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2009 Vol.3
The Space Frontier and Japan’s Long-Term Focus

2009/07/01

Forty years have passed since Apollo 11 landed on the Sea of Tranquility on July 20, 1969, and numerous rockets and satellites have subsequently been launched, mainly by the United States, Russia, and European nations. There are now approximately 500 people who have experienced outer space, and many mysteries about the universe have been solved. On April 28, 2001, the American millionaire Dennis Tito became the first civilian space tourist, and space – the frontier for mankind – is coming ever closer to our lives, as seen in, for example, planned sales in Japan of commercial space trips.
The development of spacecrafts such as rockets and satellites has been the main focus of Japan’s space development programs thus far. However, since the technology involved at the international level is now well established, its commercialization is driving the next wave of development, a move which challenges Japan’s international competitiveness. In view of these circumstances, the Japanese government has prepared a basic space plan and aims at fostering the space industry as a strategic industry of the 21st century with a budget of 2.5 trillion JPY (max.) for the next 5 years.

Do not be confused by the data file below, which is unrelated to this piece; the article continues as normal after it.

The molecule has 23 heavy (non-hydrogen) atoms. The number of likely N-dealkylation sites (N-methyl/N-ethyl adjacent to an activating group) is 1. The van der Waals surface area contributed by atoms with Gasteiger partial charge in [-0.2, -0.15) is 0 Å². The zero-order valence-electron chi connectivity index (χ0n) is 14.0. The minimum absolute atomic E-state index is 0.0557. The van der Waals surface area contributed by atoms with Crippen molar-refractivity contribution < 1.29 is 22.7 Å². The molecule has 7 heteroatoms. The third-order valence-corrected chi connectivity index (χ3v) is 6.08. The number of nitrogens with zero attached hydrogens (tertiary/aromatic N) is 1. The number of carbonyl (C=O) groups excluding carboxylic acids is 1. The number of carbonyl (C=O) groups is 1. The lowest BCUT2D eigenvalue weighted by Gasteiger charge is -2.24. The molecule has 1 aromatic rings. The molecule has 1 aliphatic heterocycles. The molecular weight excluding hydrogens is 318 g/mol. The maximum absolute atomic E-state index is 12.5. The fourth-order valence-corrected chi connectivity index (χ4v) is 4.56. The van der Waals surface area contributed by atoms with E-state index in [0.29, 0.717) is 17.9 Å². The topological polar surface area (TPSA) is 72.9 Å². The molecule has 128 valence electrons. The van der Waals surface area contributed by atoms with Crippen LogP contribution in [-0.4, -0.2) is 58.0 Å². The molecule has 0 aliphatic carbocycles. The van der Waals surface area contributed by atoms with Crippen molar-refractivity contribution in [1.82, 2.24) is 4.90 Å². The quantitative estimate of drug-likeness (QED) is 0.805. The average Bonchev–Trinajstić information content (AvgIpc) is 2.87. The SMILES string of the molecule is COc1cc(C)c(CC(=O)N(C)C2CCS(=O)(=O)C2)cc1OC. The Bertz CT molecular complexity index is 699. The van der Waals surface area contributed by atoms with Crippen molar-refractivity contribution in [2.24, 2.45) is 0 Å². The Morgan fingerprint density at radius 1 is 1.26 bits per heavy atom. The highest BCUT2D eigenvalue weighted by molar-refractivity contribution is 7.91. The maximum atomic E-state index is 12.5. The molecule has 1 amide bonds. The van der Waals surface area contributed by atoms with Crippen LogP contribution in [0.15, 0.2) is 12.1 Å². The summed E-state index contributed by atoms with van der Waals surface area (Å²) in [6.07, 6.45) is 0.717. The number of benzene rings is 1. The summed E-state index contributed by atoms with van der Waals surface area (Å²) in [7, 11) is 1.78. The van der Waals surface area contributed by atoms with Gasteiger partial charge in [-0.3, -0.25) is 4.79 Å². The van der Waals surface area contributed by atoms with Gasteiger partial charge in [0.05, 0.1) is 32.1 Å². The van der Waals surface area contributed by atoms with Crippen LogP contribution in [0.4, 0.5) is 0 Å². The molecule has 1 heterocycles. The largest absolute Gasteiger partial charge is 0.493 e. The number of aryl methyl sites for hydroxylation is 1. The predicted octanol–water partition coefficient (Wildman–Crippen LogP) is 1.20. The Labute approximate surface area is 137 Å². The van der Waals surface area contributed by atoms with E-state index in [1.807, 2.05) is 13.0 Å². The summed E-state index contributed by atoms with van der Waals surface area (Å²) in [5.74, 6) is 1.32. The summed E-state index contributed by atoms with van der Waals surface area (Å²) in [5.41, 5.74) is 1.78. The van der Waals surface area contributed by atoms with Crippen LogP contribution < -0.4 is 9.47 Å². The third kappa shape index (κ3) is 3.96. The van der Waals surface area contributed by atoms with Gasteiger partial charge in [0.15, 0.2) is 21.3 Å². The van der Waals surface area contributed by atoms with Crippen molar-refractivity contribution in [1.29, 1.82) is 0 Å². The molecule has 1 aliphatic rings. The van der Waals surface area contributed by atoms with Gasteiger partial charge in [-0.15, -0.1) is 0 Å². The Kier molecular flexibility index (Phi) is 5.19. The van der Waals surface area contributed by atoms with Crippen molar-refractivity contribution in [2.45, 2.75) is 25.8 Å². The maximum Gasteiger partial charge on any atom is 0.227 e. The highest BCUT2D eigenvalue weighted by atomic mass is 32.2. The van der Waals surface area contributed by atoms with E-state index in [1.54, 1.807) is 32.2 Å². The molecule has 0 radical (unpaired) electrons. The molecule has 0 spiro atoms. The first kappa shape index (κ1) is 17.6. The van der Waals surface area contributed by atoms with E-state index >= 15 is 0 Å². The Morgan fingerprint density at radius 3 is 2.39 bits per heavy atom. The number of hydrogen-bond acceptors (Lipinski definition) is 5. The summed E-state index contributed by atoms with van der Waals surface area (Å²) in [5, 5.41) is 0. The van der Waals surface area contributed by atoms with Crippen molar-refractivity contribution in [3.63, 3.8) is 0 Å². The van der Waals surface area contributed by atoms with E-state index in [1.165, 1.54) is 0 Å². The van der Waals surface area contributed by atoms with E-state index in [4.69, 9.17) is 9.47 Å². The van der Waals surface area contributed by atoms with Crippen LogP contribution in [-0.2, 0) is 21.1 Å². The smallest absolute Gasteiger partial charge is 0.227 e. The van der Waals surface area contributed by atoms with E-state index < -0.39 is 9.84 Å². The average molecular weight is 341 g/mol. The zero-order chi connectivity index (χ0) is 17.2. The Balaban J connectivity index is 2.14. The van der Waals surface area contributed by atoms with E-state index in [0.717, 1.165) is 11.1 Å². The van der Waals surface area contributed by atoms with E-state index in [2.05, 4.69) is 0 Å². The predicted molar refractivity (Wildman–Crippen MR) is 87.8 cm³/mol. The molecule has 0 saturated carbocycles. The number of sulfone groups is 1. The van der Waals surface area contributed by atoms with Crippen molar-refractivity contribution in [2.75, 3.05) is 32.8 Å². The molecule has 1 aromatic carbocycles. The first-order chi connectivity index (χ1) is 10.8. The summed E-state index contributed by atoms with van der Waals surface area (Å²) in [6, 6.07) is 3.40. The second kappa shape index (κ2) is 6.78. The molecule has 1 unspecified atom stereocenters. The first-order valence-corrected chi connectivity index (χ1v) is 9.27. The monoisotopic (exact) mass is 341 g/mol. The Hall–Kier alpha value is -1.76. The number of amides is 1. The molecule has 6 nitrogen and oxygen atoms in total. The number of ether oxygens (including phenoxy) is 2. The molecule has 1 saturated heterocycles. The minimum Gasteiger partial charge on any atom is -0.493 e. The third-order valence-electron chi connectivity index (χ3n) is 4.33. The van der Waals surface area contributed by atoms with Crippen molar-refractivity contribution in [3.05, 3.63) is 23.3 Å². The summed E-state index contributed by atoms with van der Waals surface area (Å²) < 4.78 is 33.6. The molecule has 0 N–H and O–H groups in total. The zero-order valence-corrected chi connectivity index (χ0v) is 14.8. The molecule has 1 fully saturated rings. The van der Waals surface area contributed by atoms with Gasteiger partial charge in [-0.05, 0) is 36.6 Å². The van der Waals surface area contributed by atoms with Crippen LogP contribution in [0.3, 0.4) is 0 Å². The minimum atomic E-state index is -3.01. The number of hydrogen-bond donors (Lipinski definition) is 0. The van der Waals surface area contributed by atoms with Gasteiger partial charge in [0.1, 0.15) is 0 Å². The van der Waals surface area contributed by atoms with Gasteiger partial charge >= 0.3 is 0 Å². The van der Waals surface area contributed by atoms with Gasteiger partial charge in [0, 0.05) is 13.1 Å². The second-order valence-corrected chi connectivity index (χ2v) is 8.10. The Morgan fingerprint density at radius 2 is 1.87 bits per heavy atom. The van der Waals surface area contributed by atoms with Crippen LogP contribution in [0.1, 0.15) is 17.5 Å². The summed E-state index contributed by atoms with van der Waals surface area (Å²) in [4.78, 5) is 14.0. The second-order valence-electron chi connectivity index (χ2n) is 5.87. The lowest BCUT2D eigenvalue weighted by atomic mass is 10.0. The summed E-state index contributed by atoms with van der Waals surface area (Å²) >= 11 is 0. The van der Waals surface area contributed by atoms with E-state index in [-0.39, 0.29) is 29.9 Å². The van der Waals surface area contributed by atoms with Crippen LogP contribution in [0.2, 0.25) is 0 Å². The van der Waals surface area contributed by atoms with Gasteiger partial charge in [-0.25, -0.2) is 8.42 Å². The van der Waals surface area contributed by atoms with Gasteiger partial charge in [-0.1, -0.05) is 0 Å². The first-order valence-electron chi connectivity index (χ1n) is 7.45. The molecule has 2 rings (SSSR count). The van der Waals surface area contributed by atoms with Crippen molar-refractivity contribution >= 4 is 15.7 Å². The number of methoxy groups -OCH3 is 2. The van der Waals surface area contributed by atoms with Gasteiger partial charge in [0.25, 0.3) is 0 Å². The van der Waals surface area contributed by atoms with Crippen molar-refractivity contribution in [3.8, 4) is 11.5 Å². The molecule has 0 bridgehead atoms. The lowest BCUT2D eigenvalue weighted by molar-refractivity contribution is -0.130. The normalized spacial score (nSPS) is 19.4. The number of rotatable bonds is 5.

This article sheds light on the space industry anticipated to be a strategic, 21st-century industry, summarizes the situation that Japan faces, and proposes that a space photovoltaic system and space elevator should be part of Japan’s long-term focus. The author hopes that Japan will succeed in developing these two devices, in which the country has technological advantages, by concentrating its energy and efforts on them; such efforts will contribute to a prosperous future of mankind.

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